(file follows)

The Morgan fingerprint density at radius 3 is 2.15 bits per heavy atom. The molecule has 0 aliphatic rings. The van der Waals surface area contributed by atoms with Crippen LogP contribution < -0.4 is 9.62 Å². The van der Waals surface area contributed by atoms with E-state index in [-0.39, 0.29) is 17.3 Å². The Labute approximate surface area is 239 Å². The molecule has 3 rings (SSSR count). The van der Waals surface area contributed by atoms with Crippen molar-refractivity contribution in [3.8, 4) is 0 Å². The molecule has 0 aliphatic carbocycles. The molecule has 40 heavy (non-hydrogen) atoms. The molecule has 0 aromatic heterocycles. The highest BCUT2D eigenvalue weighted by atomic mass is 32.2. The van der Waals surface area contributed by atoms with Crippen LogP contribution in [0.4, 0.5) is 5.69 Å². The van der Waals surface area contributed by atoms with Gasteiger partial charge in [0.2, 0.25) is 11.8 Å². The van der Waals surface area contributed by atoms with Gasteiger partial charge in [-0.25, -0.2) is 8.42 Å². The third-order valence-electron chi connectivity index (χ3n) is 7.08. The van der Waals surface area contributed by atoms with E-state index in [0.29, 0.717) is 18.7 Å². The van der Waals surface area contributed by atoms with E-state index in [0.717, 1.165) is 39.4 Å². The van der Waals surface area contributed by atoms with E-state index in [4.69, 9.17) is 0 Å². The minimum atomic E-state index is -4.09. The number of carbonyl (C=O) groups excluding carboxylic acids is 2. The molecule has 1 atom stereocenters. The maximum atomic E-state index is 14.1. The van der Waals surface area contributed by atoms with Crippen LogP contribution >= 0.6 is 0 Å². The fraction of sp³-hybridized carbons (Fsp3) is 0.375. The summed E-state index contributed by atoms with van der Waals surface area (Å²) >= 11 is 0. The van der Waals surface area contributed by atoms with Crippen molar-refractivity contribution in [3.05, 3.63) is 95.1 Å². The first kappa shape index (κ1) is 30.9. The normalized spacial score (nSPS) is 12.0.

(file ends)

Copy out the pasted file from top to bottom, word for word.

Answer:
The Morgan fingerprint density at radius 3 is 2.15 bits per heavy atom. The molecule has 0 aliphatic rings. The van der Waals surface area contributed by atoms with Crippen LogP contribution < -0.4 is 9.62 Å². The van der Waals surface area contributed by atoms with E-state index in [-0.39, 0.29) is 17.3 Å². The Labute approximate surface area is 239 Å². The molecule has 3 rings (SSSR count). The van der Waals surface area contributed by atoms with Crippen molar-refractivity contribution in [3.8, 4) is 0 Å². The molecule has 0 aliphatic carbocycles. The molecule has 40 heavy (non-hydrogen) atoms. The molecule has 0 aromatic heterocycles. The highest BCUT2D eigenvalue weighted by atomic mass is 32.2. The van der Waals surface area contributed by atoms with Crippen LogP contribution in [0.4, 0.5) is 5.69 Å². The van der Waals surface area contributed by atoms with Gasteiger partial charge in [0.2, 0.25) is 11.8 Å². The van der Waals surface area contributed by atoms with Gasteiger partial charge in [-0.25, -0.2) is 8.42 Å². The third-order valence-electron chi connectivity index (χ3n) is 7.08. The van der Waals surface area contributed by atoms with E-state index in [0.29, 0.717) is 18.7 Å². The van der Waals surface area contributed by atoms with E-state index in [0.717, 1.165) is 39.4 Å². The van der Waals surface area contributed by atoms with E-state index in [4.69, 9.17) is 0 Å². The minimum atomic E-state index is -4.09. The number of carbonyl (C=O) groups excluding carboxylic acids is 2. The molecule has 1 atom stereocenters. The maximum atomic E-state index is 14.1. The van der Waals surface area contributed by atoms with Crippen LogP contribution >= 0.6 is 0 Å². The fraction of sp³-hybridized carbons (Fsp3) is 0.375. The summed E-state index contributed by atoms with van der Waals surface area (Å²) >= 11 is 0. The van der Waals surface area contributed by atoms with Crippen molar-refractivity contribution in [3.05, 3.63) is 95.1 Å². The first kappa shape index (κ1) is 30.9. The normalized spacial score (nSPS) is 12.0.